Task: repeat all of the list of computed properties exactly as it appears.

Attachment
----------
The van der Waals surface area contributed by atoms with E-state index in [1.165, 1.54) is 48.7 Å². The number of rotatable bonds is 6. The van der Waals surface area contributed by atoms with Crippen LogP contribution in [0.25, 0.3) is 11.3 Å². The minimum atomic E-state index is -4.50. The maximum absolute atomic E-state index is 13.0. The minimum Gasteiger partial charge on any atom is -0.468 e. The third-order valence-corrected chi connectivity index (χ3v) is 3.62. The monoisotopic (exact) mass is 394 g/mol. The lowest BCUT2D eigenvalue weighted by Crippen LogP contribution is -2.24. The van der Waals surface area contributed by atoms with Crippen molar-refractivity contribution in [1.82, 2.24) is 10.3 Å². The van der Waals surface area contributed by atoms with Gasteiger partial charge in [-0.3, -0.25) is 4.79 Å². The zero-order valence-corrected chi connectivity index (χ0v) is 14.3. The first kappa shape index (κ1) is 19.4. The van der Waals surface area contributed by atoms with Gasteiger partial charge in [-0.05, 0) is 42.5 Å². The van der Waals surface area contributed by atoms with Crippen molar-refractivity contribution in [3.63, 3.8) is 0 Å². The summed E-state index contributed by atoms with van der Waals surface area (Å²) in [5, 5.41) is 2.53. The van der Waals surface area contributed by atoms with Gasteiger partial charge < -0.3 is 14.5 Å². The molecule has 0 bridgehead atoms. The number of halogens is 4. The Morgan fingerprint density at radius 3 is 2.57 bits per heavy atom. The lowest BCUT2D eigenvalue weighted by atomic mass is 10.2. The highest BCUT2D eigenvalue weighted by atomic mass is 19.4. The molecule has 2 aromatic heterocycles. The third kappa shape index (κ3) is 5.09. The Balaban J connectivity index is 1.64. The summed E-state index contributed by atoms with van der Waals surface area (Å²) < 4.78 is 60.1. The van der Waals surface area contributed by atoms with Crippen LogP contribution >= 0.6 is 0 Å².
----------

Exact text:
The van der Waals surface area contributed by atoms with E-state index in [1.165, 1.54) is 48.7 Å². The number of rotatable bonds is 6. The van der Waals surface area contributed by atoms with Crippen LogP contribution in [0.25, 0.3) is 11.3 Å². The minimum atomic E-state index is -4.50. The maximum absolute atomic E-state index is 13.0. The minimum Gasteiger partial charge on any atom is -0.468 e. The third-order valence-corrected chi connectivity index (χ3v) is 3.62. The monoisotopic (exact) mass is 394 g/mol. The lowest BCUT2D eigenvalue weighted by Crippen LogP contribution is -2.24. The van der Waals surface area contributed by atoms with Crippen molar-refractivity contribution in [1.82, 2.24) is 10.3 Å². The van der Waals surface area contributed by atoms with Gasteiger partial charge in [-0.3, -0.25) is 4.79 Å². The zero-order valence-corrected chi connectivity index (χ0v) is 14.3. The first kappa shape index (κ1) is 19.4. The van der Waals surface area contributed by atoms with Gasteiger partial charge in [-0.05, 0) is 42.5 Å². The van der Waals surface area contributed by atoms with Crippen molar-refractivity contribution in [3.63, 3.8) is 0 Å². The summed E-state index contributed by atoms with van der Waals surface area (Å²) in [5, 5.41) is 2.53. The van der Waals surface area contributed by atoms with Gasteiger partial charge < -0.3 is 14.5 Å². The molecule has 0 bridgehead atoms. The number of halogens is 4. The Morgan fingerprint density at radius 3 is 2.57 bits per heavy atom. The lowest BCUT2D eigenvalue weighted by atomic mass is 10.2. The highest BCUT2D eigenvalue weighted by atomic mass is 19.4. The molecule has 2 aromatic heterocycles. The third kappa shape index (κ3) is 5.09. The Balaban J connectivity index is 1.64. The summed E-state index contributed by atoms with van der Waals surface area (Å²) < 4.78 is 60.1. The van der Waals surface area contributed by atoms with Crippen LogP contribution >= 0.6 is 0 Å².